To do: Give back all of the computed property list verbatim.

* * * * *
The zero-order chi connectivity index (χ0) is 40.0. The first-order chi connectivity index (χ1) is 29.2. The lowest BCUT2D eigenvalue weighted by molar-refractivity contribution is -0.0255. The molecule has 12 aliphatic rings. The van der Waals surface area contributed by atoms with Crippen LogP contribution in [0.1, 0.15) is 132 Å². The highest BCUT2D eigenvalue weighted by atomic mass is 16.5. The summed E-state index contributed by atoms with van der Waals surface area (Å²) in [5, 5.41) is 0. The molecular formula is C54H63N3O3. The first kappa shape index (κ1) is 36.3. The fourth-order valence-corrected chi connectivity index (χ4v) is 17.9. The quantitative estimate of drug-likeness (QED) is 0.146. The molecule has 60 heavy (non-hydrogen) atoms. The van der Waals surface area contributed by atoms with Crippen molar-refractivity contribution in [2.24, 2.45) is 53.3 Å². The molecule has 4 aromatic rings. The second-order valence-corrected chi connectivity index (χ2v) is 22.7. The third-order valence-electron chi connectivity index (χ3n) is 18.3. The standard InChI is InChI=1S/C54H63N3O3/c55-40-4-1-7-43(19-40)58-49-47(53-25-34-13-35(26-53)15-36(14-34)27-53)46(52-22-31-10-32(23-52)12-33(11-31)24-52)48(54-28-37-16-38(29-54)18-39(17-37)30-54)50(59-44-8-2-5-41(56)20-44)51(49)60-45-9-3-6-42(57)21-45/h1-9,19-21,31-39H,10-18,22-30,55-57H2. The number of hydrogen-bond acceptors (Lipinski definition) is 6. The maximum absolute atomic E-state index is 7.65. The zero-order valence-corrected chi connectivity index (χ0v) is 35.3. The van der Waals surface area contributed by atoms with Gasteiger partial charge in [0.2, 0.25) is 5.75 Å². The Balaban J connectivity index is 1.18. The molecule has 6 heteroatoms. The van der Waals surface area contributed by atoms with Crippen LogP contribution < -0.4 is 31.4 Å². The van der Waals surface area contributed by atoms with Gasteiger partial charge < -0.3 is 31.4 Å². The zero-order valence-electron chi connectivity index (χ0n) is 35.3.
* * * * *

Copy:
The zero-order chi connectivity index (χ0) is 40.0. The first-order chi connectivity index (χ1) is 29.2. The lowest BCUT2D eigenvalue weighted by molar-refractivity contribution is -0.0255. The molecule has 12 aliphatic rings. The van der Waals surface area contributed by atoms with Crippen LogP contribution in [0.1, 0.15) is 132 Å². The highest BCUT2D eigenvalue weighted by atomic mass is 16.5. The summed E-state index contributed by atoms with van der Waals surface area (Å²) in [5, 5.41) is 0. The molecular formula is C54H63N3O3. The first kappa shape index (κ1) is 36.3. The fourth-order valence-corrected chi connectivity index (χ4v) is 17.9. The quantitative estimate of drug-likeness (QED) is 0.146. The molecule has 60 heavy (non-hydrogen) atoms. The van der Waals surface area contributed by atoms with Crippen molar-refractivity contribution in [2.24, 2.45) is 53.3 Å². The molecule has 4 aromatic rings. The second-order valence-corrected chi connectivity index (χ2v) is 22.7. The third-order valence-electron chi connectivity index (χ3n) is 18.3. The standard InChI is InChI=1S/C54H63N3O3/c55-40-4-1-7-43(19-40)58-49-47(53-25-34-13-35(26-53)15-36(14-34)27-53)46(52-22-31-10-32(23-52)12-33(11-31)24-52)48(54-28-37-16-38(29-54)18-39(17-37)30-54)50(59-44-8-2-5-41(56)20-44)51(49)60-45-9-3-6-42(57)21-45/h1-9,19-21,31-39H,10-18,22-30,55-57H2. The number of hydrogen-bond acceptors (Lipinski definition) is 6. The maximum absolute atomic E-state index is 7.65. The zero-order valence-corrected chi connectivity index (χ0v) is 35.3. The van der Waals surface area contributed by atoms with Gasteiger partial charge in [0.2, 0.25) is 5.75 Å². The Balaban J connectivity index is 1.18. The molecule has 6 heteroatoms. The van der Waals surface area contributed by atoms with Crippen LogP contribution < -0.4 is 31.4 Å². The van der Waals surface area contributed by atoms with Gasteiger partial charge < -0.3 is 31.4 Å². The zero-order valence-electron chi connectivity index (χ0n) is 35.3.